Safe Symposium held in West Jordan aimed to help prevent child sexual abuseNov 30, 2023 01:04PM ● By Linda Steele
John Miller was the keynote speaker at the Safe Symposium in West Jordan aimed at creating solutions with child sexual abuse. (Photo courtesy Saprea)
A symposium to bring awareness and solutions to child sexual abuse was held in West Jordan in late October.
John Miller, CEO of JR Miller Enterprises, was a keynote speaker at the Safe Symposium. He said when sexual abuse happens it may happen to the person, but it ripples out and can hurt family members.
“This is an unspoken epidemic. It is truly an epidemic, and we are the ones who can step up and make a difference and change people’s lives,” Miller said.
The symposium was hosted by Saprea, Malouf Foundation and Prevent Child Abuse in Utah with Policy Project also in attendance. This was the first time the four biggest players in Utah brought themselves and their networks together. There were also lawmakers, lobbyists and community advocates in attendance. The symposium aimed to bring public attention and find real solutions as the groups brainstormed ideas and shared insights about how to engage lawmakers and the community. About 1 in 4 girls and 1 in 13 boys in the United States experience child sexual abuse according to the Center for Disease Control and Prevention.
Nichole Coombs, director of video production with Saprea—a nonprofit fighting child sexual abuse—told the City Journals she hopes women can find hope instead of frustration and start their healing journey. She emphasized that Saprea offers 100% free retreats.
The goal at Saprea is to empower survivors and take control of their healing and learn how the trauma they went through affects their body and brain. They can learn how to cope with all of the hard things they are experiencing and live better lives through the healing process. Saprea’s goal is to help anyone who has been abused as a child, anyone who is currently experiencing abuse, or anyone who is at risk for being abused.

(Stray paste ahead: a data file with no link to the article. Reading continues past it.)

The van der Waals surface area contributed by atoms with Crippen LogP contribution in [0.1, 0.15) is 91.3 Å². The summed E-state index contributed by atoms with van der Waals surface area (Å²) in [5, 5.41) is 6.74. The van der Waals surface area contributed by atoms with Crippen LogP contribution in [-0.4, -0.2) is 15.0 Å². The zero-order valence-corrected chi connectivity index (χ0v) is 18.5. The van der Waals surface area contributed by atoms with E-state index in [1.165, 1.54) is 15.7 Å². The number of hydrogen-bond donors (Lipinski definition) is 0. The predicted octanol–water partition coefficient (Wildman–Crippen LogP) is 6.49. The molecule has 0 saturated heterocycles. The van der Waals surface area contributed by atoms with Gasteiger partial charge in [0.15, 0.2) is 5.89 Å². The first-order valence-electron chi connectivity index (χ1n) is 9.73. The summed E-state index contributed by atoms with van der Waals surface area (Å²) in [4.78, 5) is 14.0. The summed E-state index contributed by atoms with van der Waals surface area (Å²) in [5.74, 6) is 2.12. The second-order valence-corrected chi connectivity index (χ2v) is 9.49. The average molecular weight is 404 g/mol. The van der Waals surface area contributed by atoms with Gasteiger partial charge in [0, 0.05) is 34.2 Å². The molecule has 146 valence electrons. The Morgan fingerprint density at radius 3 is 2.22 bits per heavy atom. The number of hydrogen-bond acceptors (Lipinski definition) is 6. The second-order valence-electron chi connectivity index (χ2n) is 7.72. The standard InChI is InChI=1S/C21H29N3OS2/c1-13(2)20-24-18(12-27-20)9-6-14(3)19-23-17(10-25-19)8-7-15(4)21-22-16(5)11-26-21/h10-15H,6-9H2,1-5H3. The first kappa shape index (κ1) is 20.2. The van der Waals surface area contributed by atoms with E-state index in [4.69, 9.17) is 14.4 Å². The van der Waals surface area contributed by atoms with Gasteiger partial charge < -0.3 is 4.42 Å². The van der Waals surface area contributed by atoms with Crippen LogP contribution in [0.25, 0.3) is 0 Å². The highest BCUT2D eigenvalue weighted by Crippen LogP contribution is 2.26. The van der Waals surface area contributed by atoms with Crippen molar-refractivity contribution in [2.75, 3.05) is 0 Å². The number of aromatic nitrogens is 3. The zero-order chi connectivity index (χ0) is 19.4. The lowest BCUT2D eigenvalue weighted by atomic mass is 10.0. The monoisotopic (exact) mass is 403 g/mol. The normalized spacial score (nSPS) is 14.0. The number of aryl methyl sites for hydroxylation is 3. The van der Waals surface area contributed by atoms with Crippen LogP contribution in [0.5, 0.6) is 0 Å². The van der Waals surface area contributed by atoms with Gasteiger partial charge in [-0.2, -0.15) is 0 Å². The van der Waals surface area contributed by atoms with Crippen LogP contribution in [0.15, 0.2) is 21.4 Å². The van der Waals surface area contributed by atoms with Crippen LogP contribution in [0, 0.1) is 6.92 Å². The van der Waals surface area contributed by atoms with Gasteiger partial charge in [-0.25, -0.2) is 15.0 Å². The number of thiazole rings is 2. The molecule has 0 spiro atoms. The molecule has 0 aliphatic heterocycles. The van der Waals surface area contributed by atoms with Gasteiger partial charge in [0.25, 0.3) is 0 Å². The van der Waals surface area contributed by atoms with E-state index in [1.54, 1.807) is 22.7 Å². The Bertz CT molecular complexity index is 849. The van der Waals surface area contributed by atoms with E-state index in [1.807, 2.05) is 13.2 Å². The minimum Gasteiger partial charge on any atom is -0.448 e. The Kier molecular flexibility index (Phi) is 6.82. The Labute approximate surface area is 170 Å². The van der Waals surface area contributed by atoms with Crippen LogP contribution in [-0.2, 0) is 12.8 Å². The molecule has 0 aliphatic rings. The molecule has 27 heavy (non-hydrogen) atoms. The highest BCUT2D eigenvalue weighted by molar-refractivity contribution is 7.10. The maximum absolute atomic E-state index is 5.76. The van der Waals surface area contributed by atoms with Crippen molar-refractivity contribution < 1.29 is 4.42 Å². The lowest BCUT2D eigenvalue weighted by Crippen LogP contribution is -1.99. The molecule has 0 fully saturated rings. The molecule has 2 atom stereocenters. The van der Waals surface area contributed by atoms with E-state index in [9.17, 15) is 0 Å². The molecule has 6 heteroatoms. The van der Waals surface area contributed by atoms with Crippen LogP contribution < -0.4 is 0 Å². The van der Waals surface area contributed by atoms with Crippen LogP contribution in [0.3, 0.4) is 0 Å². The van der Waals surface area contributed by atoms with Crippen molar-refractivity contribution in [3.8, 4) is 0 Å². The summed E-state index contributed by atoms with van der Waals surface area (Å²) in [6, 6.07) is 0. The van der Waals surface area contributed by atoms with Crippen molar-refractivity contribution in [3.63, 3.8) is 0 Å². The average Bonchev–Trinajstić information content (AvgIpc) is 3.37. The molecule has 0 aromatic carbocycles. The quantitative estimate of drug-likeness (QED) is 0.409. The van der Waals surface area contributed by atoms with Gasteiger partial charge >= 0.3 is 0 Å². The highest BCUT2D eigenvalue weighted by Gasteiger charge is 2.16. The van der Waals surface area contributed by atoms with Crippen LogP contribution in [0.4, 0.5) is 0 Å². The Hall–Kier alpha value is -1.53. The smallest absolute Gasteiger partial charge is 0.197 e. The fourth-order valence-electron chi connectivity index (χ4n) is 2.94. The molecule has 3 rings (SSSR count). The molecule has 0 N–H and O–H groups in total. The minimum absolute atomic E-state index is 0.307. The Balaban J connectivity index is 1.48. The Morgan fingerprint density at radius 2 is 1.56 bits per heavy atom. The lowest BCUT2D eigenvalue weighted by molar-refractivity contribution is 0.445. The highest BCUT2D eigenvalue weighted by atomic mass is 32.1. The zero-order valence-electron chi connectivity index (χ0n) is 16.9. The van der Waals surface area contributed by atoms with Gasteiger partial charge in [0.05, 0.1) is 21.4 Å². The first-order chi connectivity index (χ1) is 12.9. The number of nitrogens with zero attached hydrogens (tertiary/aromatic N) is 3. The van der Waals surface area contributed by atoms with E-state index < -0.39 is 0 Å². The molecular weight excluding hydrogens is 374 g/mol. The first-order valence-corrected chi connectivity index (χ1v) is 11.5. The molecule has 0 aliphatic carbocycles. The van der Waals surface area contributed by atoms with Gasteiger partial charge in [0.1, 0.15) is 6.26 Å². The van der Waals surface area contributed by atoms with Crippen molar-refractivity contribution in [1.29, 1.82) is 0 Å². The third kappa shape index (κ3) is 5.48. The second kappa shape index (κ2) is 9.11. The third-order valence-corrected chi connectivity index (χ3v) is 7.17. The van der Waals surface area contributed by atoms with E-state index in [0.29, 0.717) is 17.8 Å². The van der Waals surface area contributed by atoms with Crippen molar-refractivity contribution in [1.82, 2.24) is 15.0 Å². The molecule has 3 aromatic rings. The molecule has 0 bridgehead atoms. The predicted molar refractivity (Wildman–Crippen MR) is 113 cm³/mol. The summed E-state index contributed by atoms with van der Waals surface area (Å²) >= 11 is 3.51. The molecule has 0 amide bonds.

“We want to stop child sexual abuse, because it is impacting millions of people around the world, it impacts them more than just physically, it affects them throughout the rest of their lives,” said Sarah Jensen, Saprea communication strategist. “There are statistics that show people who have been sexually abused are more likely to drop out of school, more likely to die by suicide, or they struggle financially. If we can address this fundamental piece of safety for children it will help them to grow and develop, they will be able to help protect other kids, help themselves, and help other families. It is a ripple effect.”
Saprea has the End of Year Fundraising. People who want to give at the end of the year to help support Saprea with its mission to help those who are victims or have been victimes of child sexual abuse.
Chris Yadon is the managing director of Saprea. “There is movement that is happening right now and the movement is significant,” he said. “Something we have never seen before in our state on this issue. We are finally accepting the reality of this issue, and we are acknowledging this issue and we have to work on it collectively.”
“When we work on this together, we can do things far greater that the sum of the individual things you might do separately,” said Lt. Gov. Deidre Henderson.
Saprea officials said the nonprofit help women from all over the world with no cost other than the capacity to get there, even being willing to pick them up from the airport if needed. Women who have attended the retreat have had a a 40% plus increase of life satisfaction and their PTSD symptoms have decreased by almost 40% according to Saprea officials.
For information about Saprea and the free retreats go to saprea.org. λ